- Clear surfaces. In a minimalist home, flat surfaces are clear, except for one or two decorations (see next item). There are not a whole bunch of knick knacks, and definitely not stacks of books or papers or other items.
- Accent decorations. A home completely clear of things would be a bit boring, actually. So instead of having a coffee table completely free of any objects, you could have a simple vase with a few flowers, for example. Or a clear desk might just have a family photo. An otherwise empty wall might have a tasteful piece of art (I use my dad’s artwork, as he’s a great artist).
- Quality over quantity. Instead of having a lot of stuff in your home, a minimalist would choose just a few really good things he loves and uses often. A really nice table, for example, is better than 5 pieces of press-board furniture.
How to Create a Minimalist Home
There are actually no set steps to making your home minimalist, except to change your philosophy and shoot for the ideals in the previous section above. But here are some tips that I would offer to anyone trying to shoot for minimalism:
- One room at a time. Unless you’re just moving into a place, it’s hard to simplify an entire house at once. Focus on one room, and let that be your center of calm. Use it to inspire you to simplify the next room, and the next. Then do the same outside!
- Start with furniture. The biggest things in any room are the furniture, so you should always begin simplifying a room by looking at the furniture. The fewer pieces of furniture, the better (within reason, of course). Think of which furniture can be eliminated without sacrificing comfort and livability. Go for a few pieces of plain, simple furniture with solid, subdued colors.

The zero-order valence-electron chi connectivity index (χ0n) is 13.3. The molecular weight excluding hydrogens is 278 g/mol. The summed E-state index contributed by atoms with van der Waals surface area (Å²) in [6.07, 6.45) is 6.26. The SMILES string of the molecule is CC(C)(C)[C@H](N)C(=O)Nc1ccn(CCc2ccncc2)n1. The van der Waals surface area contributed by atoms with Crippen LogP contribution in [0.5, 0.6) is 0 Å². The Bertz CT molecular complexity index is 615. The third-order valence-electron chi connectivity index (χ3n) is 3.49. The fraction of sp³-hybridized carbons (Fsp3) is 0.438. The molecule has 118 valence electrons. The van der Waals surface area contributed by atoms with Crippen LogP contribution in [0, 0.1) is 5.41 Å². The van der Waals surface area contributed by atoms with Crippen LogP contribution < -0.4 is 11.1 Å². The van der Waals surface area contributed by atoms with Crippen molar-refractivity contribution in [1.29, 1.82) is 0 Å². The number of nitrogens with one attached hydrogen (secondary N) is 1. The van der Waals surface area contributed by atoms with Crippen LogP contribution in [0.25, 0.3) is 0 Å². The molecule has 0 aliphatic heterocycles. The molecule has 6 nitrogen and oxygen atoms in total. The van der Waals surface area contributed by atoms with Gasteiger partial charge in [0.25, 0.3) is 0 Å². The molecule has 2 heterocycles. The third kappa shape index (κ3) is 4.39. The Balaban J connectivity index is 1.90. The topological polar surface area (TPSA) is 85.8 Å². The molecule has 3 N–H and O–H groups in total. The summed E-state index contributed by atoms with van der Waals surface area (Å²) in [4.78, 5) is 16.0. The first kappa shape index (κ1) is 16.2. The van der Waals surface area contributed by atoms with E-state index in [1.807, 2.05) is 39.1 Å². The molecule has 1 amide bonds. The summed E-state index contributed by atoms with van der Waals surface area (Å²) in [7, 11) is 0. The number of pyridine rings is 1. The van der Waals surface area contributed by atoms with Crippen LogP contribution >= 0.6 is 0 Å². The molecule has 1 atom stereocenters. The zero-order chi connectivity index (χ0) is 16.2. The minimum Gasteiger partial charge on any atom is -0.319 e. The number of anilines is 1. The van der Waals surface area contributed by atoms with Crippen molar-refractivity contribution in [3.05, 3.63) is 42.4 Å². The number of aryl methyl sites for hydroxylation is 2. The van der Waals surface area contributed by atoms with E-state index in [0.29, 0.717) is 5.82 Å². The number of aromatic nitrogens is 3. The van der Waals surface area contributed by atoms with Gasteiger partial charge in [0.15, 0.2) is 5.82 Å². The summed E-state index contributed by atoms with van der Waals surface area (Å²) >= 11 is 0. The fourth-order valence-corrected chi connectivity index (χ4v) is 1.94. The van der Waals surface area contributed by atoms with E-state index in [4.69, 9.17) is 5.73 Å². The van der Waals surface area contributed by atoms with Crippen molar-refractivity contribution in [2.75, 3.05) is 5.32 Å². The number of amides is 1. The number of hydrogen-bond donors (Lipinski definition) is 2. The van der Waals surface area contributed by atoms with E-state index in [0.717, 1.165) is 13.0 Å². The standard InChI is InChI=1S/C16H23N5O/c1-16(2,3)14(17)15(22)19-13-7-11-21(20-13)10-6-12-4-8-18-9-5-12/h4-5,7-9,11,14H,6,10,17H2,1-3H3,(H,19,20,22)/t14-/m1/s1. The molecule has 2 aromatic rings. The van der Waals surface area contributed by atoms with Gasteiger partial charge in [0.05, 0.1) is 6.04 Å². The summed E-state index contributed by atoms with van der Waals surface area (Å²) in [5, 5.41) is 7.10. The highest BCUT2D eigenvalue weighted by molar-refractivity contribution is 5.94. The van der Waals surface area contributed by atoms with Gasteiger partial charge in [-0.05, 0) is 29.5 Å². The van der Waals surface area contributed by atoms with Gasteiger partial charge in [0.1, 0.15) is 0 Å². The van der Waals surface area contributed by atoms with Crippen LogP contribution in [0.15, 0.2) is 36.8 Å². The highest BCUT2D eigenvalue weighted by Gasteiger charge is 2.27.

- Only the essentials. Whether looking at your furniture or anything else in the room, ask yourself if the item is truly essential. If you can live without it, get it out. Try to strip the room down to its essentials — you can always add a few choice items beyond the essentials later.
- Clear floors. Except for the furniture, your floors should be completely clear. Nothing should clutter the floor, nothing should be stacked, nothing should be stored on the floor. Once you’ve gotten your furniture down to the bare essentials, clear everything else on the floor — either donate it, trash it, or find a place for it out of sight.
- Clear surfaces. Same thing with all flat surfaces. Don’t have anything on them, except one or two simple decorations (See Tip 9 below). Donate, trash or find an out-of-sight storage spot for everything else. It will make everything much, much more minimal-looking.
- Clear walls. Some people hang all kinds of stuff on their walls. No can do in a minimalist home. Clear your walls except for one or two simple pieces of nice artwork (see Tip 8 below).